Foreign countries that allow their children to be adopted have guidelines regarding who can adopt such as age, length of marriage, health and other factors. This will vary somewhat from country to country. Sometimes an adoption agency itself sets specific or restrictive criteria for adoptive parents. That is one reason for the discrepancy of requirements which a prospective adoptive parent may find from agency to agency.
Choose Your Adoption Journey.
Not all countries permit foreign adoptions of their children. For those that do, some have ratifed the Hague Convention on Protection of Children and Co-operation in Respect of Intercountry Adoption (or Hague Convention) and others have not. Hague Convention adoption programs offer greater protection for the adopting parents and children being adopted. Agencies that place children from Hague Convention countries must be Hague accredited by the designated accrediting entity in the United States. We encourage you to read the Hague Convention Guide for prospective adoptive applicants as you make this most-important decision about where to adopt and which agency to choose.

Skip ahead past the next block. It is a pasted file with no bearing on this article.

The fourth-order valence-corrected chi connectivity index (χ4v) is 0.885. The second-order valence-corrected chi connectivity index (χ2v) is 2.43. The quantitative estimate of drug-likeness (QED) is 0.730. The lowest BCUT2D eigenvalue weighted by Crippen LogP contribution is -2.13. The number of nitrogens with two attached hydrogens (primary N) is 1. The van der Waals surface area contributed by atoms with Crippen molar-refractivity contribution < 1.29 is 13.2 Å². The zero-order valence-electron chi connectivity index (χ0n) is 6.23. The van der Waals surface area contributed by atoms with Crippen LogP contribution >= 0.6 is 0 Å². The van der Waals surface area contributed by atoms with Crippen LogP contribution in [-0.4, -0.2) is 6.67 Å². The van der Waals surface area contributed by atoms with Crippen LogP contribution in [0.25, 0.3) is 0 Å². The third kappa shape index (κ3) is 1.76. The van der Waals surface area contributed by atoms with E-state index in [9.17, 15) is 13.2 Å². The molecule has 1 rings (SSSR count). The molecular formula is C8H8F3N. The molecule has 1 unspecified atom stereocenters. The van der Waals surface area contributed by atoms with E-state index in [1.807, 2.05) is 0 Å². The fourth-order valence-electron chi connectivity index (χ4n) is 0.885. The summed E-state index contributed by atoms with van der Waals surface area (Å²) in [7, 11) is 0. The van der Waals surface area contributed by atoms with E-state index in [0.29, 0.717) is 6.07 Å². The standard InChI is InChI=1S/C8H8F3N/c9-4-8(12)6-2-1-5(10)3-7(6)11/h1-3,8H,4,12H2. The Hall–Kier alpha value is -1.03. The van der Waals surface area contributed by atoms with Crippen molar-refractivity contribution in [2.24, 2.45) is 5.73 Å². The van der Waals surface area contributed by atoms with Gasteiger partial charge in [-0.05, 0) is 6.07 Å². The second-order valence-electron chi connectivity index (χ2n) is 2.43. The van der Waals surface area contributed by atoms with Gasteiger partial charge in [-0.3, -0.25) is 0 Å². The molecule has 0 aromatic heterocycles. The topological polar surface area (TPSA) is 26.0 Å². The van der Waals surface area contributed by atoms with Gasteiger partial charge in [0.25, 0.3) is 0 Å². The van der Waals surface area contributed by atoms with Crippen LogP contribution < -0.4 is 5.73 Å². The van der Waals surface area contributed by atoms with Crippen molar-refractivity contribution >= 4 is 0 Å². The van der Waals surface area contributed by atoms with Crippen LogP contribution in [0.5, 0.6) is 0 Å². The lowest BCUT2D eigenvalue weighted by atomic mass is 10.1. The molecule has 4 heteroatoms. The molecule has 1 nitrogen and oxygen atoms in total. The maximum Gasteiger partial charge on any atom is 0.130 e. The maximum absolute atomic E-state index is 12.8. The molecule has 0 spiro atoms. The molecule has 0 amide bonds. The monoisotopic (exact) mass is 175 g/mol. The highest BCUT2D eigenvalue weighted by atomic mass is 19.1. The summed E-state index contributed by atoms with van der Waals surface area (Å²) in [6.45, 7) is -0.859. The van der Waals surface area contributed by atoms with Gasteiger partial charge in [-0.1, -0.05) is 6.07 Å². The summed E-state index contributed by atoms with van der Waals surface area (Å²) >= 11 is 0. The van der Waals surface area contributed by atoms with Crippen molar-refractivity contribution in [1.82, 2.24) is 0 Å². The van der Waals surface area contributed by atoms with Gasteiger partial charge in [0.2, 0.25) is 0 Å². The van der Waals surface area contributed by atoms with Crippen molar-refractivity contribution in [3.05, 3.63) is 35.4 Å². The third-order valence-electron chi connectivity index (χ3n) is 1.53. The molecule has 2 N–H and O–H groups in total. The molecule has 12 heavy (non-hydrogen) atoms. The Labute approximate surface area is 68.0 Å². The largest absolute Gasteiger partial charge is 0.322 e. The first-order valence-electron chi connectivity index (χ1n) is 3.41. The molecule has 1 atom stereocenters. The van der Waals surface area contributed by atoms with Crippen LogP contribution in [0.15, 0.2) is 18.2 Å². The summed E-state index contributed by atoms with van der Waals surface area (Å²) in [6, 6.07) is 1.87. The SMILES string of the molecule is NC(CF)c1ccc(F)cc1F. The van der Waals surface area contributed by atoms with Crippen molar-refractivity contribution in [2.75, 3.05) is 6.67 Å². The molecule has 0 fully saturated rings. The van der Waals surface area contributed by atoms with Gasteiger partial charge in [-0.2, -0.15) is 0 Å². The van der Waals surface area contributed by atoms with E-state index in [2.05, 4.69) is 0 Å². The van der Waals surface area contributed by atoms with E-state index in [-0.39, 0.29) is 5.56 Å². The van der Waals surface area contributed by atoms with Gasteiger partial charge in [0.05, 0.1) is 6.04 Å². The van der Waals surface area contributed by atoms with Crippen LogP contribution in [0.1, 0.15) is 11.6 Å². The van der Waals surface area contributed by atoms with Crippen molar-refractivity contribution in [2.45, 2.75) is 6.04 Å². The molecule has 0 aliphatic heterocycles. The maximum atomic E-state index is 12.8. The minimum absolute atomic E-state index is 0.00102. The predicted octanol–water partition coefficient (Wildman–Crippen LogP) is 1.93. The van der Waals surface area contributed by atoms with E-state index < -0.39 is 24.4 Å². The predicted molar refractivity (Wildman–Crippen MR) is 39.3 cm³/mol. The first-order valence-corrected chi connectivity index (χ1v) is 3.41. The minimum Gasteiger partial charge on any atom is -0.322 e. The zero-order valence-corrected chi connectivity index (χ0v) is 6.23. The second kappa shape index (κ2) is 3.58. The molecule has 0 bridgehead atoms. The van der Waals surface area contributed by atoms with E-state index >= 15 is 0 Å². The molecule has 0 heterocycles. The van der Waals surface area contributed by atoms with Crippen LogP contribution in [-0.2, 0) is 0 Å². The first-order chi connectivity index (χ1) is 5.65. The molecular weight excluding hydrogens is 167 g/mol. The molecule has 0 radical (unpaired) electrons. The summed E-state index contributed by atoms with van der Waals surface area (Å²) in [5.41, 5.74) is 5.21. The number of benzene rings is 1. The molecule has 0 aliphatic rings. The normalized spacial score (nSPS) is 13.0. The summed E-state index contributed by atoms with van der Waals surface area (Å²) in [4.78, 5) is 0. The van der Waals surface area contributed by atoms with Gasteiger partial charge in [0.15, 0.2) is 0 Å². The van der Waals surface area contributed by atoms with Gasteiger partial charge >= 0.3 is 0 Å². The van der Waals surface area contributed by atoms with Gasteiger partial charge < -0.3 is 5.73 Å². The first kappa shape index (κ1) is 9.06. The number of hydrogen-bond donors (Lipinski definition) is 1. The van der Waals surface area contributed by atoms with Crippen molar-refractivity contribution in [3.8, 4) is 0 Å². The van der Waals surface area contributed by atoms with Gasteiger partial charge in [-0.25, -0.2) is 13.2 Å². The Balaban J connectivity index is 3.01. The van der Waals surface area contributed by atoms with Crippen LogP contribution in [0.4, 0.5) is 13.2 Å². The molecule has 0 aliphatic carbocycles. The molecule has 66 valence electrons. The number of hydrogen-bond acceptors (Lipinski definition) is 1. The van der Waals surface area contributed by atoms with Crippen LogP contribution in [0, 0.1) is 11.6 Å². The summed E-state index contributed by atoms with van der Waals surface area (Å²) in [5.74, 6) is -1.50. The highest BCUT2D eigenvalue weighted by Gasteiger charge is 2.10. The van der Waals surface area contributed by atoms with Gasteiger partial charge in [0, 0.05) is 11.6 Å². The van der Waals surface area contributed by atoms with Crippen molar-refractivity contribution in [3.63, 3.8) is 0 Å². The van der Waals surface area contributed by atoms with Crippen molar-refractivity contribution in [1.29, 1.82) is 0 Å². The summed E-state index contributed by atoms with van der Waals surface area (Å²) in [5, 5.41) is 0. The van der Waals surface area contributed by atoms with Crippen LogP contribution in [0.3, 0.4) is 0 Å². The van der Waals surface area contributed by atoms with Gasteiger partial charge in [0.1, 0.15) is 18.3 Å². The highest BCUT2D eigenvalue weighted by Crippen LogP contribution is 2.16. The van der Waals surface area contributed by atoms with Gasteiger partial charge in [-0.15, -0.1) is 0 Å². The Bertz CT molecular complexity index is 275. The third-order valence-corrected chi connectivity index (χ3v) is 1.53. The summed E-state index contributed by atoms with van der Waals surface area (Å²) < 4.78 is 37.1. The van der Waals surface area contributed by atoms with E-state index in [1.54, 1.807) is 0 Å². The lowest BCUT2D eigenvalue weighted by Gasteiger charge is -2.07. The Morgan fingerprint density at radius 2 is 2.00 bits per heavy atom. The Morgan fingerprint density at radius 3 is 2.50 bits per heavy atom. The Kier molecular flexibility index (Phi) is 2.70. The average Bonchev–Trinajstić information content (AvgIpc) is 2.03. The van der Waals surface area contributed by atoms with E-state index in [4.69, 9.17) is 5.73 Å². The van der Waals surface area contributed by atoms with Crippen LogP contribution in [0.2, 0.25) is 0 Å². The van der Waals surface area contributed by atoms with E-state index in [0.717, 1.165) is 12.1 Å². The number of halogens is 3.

In addition to deciding whether to adopt from a Hague Convention or non-Hague Convention country, you will also want to consider cost and the length of time it takes to complete the process as this varies depending on which country you choose.
The following is a typical process for international adoption:
Homestudy. The first step in any adoption is to complete a home study. The home study must be done by an agency in the state where you reside. During the home study process, you will explore in-depth issues related to being an adoptive family with your social worker.